But the point of this post is Sergeant Peterson. As I said before, he's the first to find a survivor and his care of the little girl and his evident sympathy for her situation and the deaths of her family make him stand out. The other policemen are interested in the crime -- not the little girl who survived it. Watch his face as he fits together the broken pieces of her doll and realises this poor kid is on her own. Peterson is interested in the people -- something that he evidences throughout the movie and eventually gets him killed.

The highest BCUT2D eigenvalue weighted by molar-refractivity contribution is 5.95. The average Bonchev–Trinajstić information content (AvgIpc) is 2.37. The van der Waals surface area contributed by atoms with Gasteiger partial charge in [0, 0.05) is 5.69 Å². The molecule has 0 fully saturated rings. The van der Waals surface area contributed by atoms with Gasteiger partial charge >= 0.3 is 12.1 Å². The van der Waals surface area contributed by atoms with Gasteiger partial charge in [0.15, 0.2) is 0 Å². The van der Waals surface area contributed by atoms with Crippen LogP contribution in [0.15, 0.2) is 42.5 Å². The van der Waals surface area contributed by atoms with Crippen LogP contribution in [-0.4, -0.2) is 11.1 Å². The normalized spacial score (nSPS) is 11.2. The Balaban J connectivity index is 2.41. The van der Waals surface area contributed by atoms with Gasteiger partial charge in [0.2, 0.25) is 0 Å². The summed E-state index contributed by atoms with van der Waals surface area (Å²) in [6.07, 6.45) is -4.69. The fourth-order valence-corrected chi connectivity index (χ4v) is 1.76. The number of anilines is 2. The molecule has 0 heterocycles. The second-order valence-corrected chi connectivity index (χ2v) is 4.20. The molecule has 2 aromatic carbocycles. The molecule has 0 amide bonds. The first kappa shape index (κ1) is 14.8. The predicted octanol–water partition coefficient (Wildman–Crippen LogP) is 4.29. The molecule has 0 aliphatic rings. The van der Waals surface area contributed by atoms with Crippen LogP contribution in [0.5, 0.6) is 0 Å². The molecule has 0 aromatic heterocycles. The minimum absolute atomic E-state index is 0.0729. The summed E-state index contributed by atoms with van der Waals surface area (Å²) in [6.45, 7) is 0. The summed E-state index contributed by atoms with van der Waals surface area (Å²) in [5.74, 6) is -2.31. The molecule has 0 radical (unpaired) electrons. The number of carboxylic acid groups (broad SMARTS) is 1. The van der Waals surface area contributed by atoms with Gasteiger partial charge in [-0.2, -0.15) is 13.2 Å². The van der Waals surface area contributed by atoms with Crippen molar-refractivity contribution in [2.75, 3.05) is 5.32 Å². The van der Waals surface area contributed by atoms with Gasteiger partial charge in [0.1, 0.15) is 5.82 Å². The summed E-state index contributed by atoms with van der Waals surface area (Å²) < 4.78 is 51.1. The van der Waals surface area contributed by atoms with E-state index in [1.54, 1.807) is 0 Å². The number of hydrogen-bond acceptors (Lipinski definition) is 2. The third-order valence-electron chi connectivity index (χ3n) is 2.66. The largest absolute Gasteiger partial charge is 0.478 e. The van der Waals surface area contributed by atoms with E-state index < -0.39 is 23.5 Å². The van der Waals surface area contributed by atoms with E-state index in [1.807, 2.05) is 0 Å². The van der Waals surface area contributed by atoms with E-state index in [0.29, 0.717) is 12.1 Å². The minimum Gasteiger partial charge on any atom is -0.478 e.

As the story progresses and the eventual call is made for "expert scientific assistance," Dr. Harold Medford (Ed Gwynn) and Dr. Pat Medford (Joan Weldon) arrive. By now we also have Robert Graham (James Arness) as our local scientific expert overwhelmed by what's happening around him. Graham and P. Medford are clearly going to be our couple for the film and, since no-one tries to exclude Peterson, he tags along, learning as best he can and contributing as best he can. By now, the Army in full regalia is involved and Peterson is outgunned and (could have been) outclassed. But he's quiet, assertive, and calm -- in a room full of dramatic duelling egos, he's a valuable team member. He has a solid sense of humor -- as in his interactions with H. Medford during a helicopter search for the ants-nest. He knows these people are probably smarter than he is -- but there are also things that he does well -- like diving into said ants-nest with a flamethrower -- which he can do that they can't. He's willing for there to be give-and-take and to be a team-member without being a glory-hunter.